I had started somewhere in the middle of the book, because some of the beginning problems seemed too easy. I was wrong in doing that, because I missed a lot of the great knowledge HtDP gives you in the beginning of the book, so I’m starting it over by keeping a notebook-like git repository, and working through the exercises properly, just like a school book. It feels like a good compromise between SICP and The Little Schemer, though I still stand in saying that The Little Schemer is still one of my favourite programming books.

After I finish HtDP, if I ever do, it’s a huge book, I plan on tackling SICP, in hopes that I’m better prepared to take on some of its trickier math and mind exercises.

Having fun with recursion

Even after having gone through most of The Little Scheme pretty thoroughly, I still catch myself “doodling” with code once in a while.

One night I was in the mood to fiddle with some recursive programming, but nothing that involved a project or anything serious, just something I could play with and have fun. I decided to make a procedure that “ate” a list of food, and displayed each food item that it ate. After it finished “eating” all the food items in the list, it would “burp”:

#lang racket
(define (eat-everything listof-food)
  (if (null? listof-food)
      (displayln "burp")
      (begin (displayln (string-append "ate " (car listof-food)))
             (eat-everything (cdr listof-food)))))

This is more or less a for loop implemented using recursion, but how it works is it first checks if the list you provide is empty. In racket null or '() both mean the same thing: “empty”. If the list is empty, then print "burp" to the screen; however, if the list is not empty, then the first item of the list is joined with the word "ate " and printed to the user. The procedure then calls the remaining items of the list as its new parameter. The process the repeats, but the first item of the list is now the next item in the list, each time the procedure calls itself.

I still wasn’t done though! I wanted to play more! So I made a picky procedure that eats all items in a list, except for one item of food, and then returns the same list with that item removed:

(define (eat-everything-but food listof-food)
  (if (null? listof-food)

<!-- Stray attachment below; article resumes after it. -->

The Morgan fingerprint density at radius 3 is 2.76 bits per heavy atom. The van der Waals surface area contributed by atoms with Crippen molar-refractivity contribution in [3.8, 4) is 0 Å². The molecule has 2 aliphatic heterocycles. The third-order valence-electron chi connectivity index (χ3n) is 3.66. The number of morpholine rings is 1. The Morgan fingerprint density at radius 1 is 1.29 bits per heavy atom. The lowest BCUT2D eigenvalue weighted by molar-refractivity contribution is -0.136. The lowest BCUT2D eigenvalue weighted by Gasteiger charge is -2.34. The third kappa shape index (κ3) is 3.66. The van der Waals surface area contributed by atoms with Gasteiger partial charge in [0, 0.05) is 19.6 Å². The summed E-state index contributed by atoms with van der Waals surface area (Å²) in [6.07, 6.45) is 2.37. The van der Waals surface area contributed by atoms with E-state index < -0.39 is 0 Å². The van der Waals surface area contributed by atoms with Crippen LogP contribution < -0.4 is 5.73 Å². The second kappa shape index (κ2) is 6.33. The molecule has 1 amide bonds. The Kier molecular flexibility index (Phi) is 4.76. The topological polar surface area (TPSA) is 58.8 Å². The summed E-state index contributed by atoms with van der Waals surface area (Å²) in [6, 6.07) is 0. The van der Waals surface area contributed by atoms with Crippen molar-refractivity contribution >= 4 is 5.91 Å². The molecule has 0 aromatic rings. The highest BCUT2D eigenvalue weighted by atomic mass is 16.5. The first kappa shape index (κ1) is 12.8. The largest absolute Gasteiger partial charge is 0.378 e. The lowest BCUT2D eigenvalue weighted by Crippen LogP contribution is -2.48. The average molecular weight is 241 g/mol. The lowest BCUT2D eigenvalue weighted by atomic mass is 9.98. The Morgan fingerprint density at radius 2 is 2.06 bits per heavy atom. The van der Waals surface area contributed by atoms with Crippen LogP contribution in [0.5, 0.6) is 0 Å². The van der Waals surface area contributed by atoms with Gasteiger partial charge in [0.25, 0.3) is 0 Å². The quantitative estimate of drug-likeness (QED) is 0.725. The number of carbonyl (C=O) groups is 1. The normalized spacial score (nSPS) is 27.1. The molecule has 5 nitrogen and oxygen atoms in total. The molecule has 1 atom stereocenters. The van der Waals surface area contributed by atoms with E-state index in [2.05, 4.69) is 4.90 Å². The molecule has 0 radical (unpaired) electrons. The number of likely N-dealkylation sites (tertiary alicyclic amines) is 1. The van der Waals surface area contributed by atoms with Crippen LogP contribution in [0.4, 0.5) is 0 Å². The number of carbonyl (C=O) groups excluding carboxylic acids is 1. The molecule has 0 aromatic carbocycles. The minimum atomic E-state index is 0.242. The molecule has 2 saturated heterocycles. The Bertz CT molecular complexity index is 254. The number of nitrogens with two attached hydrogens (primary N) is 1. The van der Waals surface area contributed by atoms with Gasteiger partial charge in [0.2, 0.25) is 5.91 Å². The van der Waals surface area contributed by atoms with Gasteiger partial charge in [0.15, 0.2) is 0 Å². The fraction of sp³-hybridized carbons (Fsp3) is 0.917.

(if (equal? (car listof-food) food)
          (eat-everything-but food (cdr listof-food))
          (cons (car listof-food)
                (eat-everything-but food (cdr listof-food))))))

The way this procedure works is similar, but the way it handles the first item in the list it is given is different. In this procedure the first item is checked to see if it equals the food parameter value, which is the item we don’t want our procedure to “eat”, if it equals that item, then the procedure calls itself with the rest of the items in the list as its new parameter.

As an example, the first time around, the parameter could be something like:

'("apple" "orange" "banana")

Then, when the procedure calls itself, it only takes in the rest of the items in the list using the (cdr ..) procedure as a parameter like so:

(cdr '("apple" "orange" "banana"))

which would result in:

'("orange" "banana")

When checking the rest of the items, it, again, checks the first item in the list, which is the next item in the list of the original list we fed the procedure. If the item is not equal to the food parameter value, it adds that item to the list, because it’s an item we want to keep.

The (cons (car listof-food) (eat-everything-but ...) creates a little waiting line of items to be added to a list. When the procedure recursively reaches the end of the list, our procedure returns '(). This is important, because all of the items that were “waiting in line” can now be “consed” onto '() to create a new list like so:

(cons "apples" (cons "bananas" (cons "oranges" '())))

which would return '("apples" "bananas" "oranges").

Wrapping up

Okay, this blog post started to get unstructured really quickly, but I had a lot of fun writing it, and I don’t get to do a lot of unstructured writing as a technical writer! haha.

P.S. Thanks to everyone who has ever helped me understand anything. Programming is such an adventure for me!